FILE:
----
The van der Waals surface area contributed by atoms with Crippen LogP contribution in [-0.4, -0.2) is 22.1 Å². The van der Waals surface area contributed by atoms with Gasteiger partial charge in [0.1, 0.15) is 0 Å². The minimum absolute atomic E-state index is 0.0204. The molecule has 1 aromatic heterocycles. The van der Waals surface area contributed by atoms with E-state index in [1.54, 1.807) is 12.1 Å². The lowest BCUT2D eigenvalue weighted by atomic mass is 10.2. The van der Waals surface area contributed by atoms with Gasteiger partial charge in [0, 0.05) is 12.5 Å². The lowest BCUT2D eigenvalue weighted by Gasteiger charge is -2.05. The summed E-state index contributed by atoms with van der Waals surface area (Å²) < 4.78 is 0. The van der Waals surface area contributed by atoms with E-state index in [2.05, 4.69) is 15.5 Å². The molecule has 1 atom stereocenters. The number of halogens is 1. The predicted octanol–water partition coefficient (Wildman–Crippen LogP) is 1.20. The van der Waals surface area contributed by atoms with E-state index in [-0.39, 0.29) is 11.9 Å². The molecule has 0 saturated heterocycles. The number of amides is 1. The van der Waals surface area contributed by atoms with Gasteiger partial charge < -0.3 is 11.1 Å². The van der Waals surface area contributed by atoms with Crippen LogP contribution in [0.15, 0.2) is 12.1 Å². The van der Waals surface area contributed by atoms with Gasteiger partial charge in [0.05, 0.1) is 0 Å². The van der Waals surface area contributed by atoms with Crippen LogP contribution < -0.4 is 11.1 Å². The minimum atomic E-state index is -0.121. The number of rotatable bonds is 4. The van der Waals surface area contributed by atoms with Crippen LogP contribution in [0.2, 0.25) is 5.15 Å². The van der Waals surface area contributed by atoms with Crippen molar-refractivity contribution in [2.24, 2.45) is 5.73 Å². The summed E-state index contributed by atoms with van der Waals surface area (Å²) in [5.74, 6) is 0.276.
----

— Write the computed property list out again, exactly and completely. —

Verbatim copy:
The van der Waals surface area contributed by atoms with Crippen LogP contribution in [-0.4, -0.2) is 22.1 Å². The van der Waals surface area contributed by atoms with Gasteiger partial charge in [0.1, 0.15) is 0 Å². The minimum absolute atomic E-state index is 0.0204. The molecule has 1 aromatic heterocycles. The van der Waals surface area contributed by atoms with E-state index in [1.54, 1.807) is 12.1 Å². The lowest BCUT2D eigenvalue weighted by atomic mass is 10.2. The van der Waals surface area contributed by atoms with Gasteiger partial charge in [0, 0.05) is 12.5 Å². The lowest BCUT2D eigenvalue weighted by Gasteiger charge is -2.05. The summed E-state index contributed by atoms with van der Waals surface area (Å²) < 4.78 is 0. The van der Waals surface area contributed by atoms with E-state index in [2.05, 4.69) is 15.5 Å². The molecule has 1 atom stereocenters. The number of halogens is 1. The predicted octanol–water partition coefficient (Wildman–Crippen LogP) is 1.20. The van der Waals surface area contributed by atoms with E-state index in [-0.39, 0.29) is 11.9 Å². The molecule has 0 saturated heterocycles. The number of amides is 1. The van der Waals surface area contributed by atoms with Gasteiger partial charge < -0.3 is 11.1 Å². The van der Waals surface area contributed by atoms with Crippen LogP contribution in [0.15, 0.2) is 12.1 Å². The van der Waals surface area contributed by atoms with Gasteiger partial charge in [0.05, 0.1) is 0 Å². The van der Waals surface area contributed by atoms with Crippen LogP contribution < -0.4 is 11.1 Å². The minimum atomic E-state index is -0.121. The number of rotatable bonds is 4. The van der Waals surface area contributed by atoms with Crippen LogP contribution in [0.2, 0.25) is 5.15 Å². The van der Waals surface area contributed by atoms with Crippen molar-refractivity contribution in [2.24, 2.45) is 5.73 Å². The summed E-state index contributed by atoms with van der Waals surface area (Å²) in [5.74, 6) is 0.276.